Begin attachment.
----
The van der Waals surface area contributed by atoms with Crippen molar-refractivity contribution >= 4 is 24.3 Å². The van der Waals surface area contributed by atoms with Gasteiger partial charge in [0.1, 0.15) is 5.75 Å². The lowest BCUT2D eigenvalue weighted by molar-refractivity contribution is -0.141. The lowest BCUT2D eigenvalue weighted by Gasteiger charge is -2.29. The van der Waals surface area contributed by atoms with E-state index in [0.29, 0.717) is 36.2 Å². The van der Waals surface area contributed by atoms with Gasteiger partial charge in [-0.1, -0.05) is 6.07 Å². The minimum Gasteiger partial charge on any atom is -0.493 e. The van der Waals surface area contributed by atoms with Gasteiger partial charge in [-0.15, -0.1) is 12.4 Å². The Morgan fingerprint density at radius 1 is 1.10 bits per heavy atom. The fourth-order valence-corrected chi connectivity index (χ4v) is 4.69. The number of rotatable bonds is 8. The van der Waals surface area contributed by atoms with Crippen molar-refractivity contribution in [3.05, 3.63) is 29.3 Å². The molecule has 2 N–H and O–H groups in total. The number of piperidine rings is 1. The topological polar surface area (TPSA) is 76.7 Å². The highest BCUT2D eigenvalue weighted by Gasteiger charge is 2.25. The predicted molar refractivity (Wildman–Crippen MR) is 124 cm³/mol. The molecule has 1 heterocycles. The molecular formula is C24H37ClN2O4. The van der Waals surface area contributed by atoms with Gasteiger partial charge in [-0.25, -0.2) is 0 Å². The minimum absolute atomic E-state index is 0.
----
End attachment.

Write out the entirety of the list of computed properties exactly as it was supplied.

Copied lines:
The van der Waals surface area contributed by atoms with Crippen molar-refractivity contribution >= 4 is 24.3 Å². The van der Waals surface area contributed by atoms with Gasteiger partial charge in [0.1, 0.15) is 5.75 Å². The lowest BCUT2D eigenvalue weighted by molar-refractivity contribution is -0.141. The lowest BCUT2D eigenvalue weighted by Gasteiger charge is -2.29. The van der Waals surface area contributed by atoms with E-state index in [0.29, 0.717) is 36.2 Å². The van der Waals surface area contributed by atoms with Gasteiger partial charge in [-0.1, -0.05) is 6.07 Å². The minimum Gasteiger partial charge on any atom is -0.493 e. The van der Waals surface area contributed by atoms with Gasteiger partial charge in [-0.15, -0.1) is 12.4 Å². The Morgan fingerprint density at radius 1 is 1.10 bits per heavy atom. The fourth-order valence-corrected chi connectivity index (χ4v) is 4.69. The number of rotatable bonds is 8. The van der Waals surface area contributed by atoms with Crippen molar-refractivity contribution in [3.05, 3.63) is 29.3 Å². The molecule has 2 N–H and O–H groups in total. The number of piperidine rings is 1. The topological polar surface area (TPSA) is 76.7 Å². The highest BCUT2D eigenvalue weighted by Gasteiger charge is 2.25. The predicted molar refractivity (Wildman–Crippen MR) is 124 cm³/mol. The molecule has 1 heterocycles. The molecular formula is C24H37ClN2O4. The van der Waals surface area contributed by atoms with Gasteiger partial charge in [-0.25, -0.2) is 0 Å². The minimum absolute atomic E-state index is 0.